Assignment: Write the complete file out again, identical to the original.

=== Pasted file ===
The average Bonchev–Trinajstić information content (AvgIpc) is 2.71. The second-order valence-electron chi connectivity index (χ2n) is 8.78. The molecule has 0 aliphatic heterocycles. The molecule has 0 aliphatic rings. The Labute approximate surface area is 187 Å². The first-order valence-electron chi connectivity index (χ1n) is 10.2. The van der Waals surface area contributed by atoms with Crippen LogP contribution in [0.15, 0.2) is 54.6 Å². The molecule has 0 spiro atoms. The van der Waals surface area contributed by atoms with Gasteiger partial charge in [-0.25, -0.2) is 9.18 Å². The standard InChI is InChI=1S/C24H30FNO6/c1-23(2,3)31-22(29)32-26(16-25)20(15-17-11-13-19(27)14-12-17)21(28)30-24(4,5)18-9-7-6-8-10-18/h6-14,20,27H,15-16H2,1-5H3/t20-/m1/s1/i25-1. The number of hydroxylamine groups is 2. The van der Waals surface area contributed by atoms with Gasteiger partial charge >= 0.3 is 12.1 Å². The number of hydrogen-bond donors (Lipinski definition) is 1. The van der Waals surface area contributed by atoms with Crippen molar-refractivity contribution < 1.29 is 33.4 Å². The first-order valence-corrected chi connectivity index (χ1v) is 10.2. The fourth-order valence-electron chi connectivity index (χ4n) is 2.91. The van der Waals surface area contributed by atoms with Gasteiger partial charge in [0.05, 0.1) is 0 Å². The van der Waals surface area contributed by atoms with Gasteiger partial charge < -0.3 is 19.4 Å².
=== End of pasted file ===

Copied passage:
The average Bonchev–Trinajstić information content (AvgIpc) is 2.71. The second-order valence-electron chi connectivity index (χ2n) is 8.78. The molecule has 0 aliphatic heterocycles. The molecule has 0 aliphatic rings. The Labute approximate surface area is 187 Å². The first-order valence-electron chi connectivity index (χ1n) is 10.2. The van der Waals surface area contributed by atoms with Crippen LogP contribution in [0.15, 0.2) is 54.6 Å². The molecule has 0 spiro atoms. The van der Waals surface area contributed by atoms with Gasteiger partial charge in [-0.25, -0.2) is 9.18 Å². The standard InChI is InChI=1S/C24H30FNO6/c1-23(2,3)31-22(29)32-26(16-25)20(15-17-11-13-19(27)14-12-17)21(28)30-24(4,5)18-9-7-6-8-10-18/h6-14,20,27H,15-16H2,1-5H3/t20-/m1/s1/i25-1. The number of hydroxylamine groups is 2. The van der Waals surface area contributed by atoms with Gasteiger partial charge >= 0.3 is 12.1 Å². The number of hydrogen-bond donors (Lipinski definition) is 1. The van der Waals surface area contributed by atoms with Crippen molar-refractivity contribution < 1.29 is 33.4 Å². The first-order valence-corrected chi connectivity index (χ1v) is 10.2. The fourth-order valence-electron chi connectivity index (χ4n) is 2.91. The van der Waals surface area contributed by atoms with Gasteiger partial charge in [0.05, 0.1) is 0 Å². The van der Waals surface area contributed by atoms with Gasteiger partial charge < -0.3 is 19.4 Å².